"If the transaction is not completed soon [the Lithuanian government set the deadline at May 26], we will most probably lose it, and the plant can be nationalized," Yukos admitted.
Objections of temporary administrator Eduard Rebgun could be a sign that the government is working on a new scenario for Yukos's property. Most probably, the company will survive and keep all of its assets, but its shareholders, i.e. Menatep Group, will be replaced.
So far the Prosecutor's General Office does not have any financial charges to bring against Menatep shareholders, which means that it cannot seek its foreign assets to be arrested, confiscated and handed over to state-owned firms.
The government now hopes to receive assistance from Alexei Golubovich, Yukos' former director for strategic planning and corporate finance, recently arrested in Italy. Investigators expect him to testify about the illegal operations of Yukos shareholders, about certain threats on the part of one of them, Leonid Nevzlin, and about attempted murders that were allegedly prepared on his orders. But more importantly, he is expected to testify about the company's and its shareholders' involvement in money laundering.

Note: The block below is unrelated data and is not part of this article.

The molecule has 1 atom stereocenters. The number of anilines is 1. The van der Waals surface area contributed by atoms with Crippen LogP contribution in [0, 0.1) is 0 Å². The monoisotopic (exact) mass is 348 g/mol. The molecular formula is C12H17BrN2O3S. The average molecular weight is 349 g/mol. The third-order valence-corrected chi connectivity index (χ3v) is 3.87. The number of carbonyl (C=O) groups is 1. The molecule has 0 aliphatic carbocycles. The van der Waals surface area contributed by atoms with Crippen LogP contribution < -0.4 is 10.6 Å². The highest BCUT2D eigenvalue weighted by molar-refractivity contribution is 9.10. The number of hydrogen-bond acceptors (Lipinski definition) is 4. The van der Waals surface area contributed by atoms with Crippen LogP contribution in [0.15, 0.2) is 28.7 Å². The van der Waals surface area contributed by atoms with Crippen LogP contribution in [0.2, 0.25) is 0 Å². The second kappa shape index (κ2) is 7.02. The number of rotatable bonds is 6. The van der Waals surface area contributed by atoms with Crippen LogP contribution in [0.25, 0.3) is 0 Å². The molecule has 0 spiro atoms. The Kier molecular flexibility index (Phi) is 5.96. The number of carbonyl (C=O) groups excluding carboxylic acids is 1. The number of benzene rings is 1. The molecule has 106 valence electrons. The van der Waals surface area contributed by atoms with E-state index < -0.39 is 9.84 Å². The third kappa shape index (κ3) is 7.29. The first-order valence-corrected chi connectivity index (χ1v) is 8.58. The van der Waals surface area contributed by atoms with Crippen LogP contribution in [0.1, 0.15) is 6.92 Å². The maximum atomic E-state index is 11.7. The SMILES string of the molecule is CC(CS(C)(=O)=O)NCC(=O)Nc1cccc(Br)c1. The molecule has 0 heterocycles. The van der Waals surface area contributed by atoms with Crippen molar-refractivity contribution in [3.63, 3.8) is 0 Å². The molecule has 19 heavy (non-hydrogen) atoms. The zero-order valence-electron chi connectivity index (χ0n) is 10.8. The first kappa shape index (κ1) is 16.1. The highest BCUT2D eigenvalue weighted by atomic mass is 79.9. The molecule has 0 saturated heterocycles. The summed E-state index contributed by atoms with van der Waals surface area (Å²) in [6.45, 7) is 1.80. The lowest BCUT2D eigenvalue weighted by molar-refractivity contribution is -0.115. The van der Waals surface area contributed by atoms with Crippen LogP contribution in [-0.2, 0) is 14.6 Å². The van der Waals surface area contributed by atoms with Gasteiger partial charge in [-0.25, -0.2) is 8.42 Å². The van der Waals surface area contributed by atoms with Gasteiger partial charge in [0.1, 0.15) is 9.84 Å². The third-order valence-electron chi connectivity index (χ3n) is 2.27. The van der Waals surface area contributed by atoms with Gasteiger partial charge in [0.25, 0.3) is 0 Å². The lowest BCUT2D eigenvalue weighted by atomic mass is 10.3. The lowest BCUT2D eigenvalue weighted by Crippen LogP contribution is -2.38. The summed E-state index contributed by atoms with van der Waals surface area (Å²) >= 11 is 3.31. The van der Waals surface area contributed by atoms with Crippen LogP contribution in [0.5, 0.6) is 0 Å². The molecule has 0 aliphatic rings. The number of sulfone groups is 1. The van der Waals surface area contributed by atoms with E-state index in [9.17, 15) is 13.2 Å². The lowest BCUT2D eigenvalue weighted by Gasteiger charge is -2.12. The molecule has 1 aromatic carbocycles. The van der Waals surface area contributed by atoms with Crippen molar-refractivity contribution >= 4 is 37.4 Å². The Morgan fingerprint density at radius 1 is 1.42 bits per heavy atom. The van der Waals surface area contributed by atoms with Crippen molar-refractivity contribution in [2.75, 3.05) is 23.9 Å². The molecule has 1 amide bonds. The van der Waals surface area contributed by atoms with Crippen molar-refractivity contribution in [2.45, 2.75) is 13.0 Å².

Yet this is where the detainee will face the greatest danger. If he gives the necessary evidence, he will testify against himself, as he was in charge of all financial operations. This means that he will be automatically accused of money laundering and will not be able to get away with a suspended sentence.
Golubovich was told "not to resist" extradition to Russia, as his wife Olga Mirimskaya runs a successful business in Russia, the Russky Produkt company.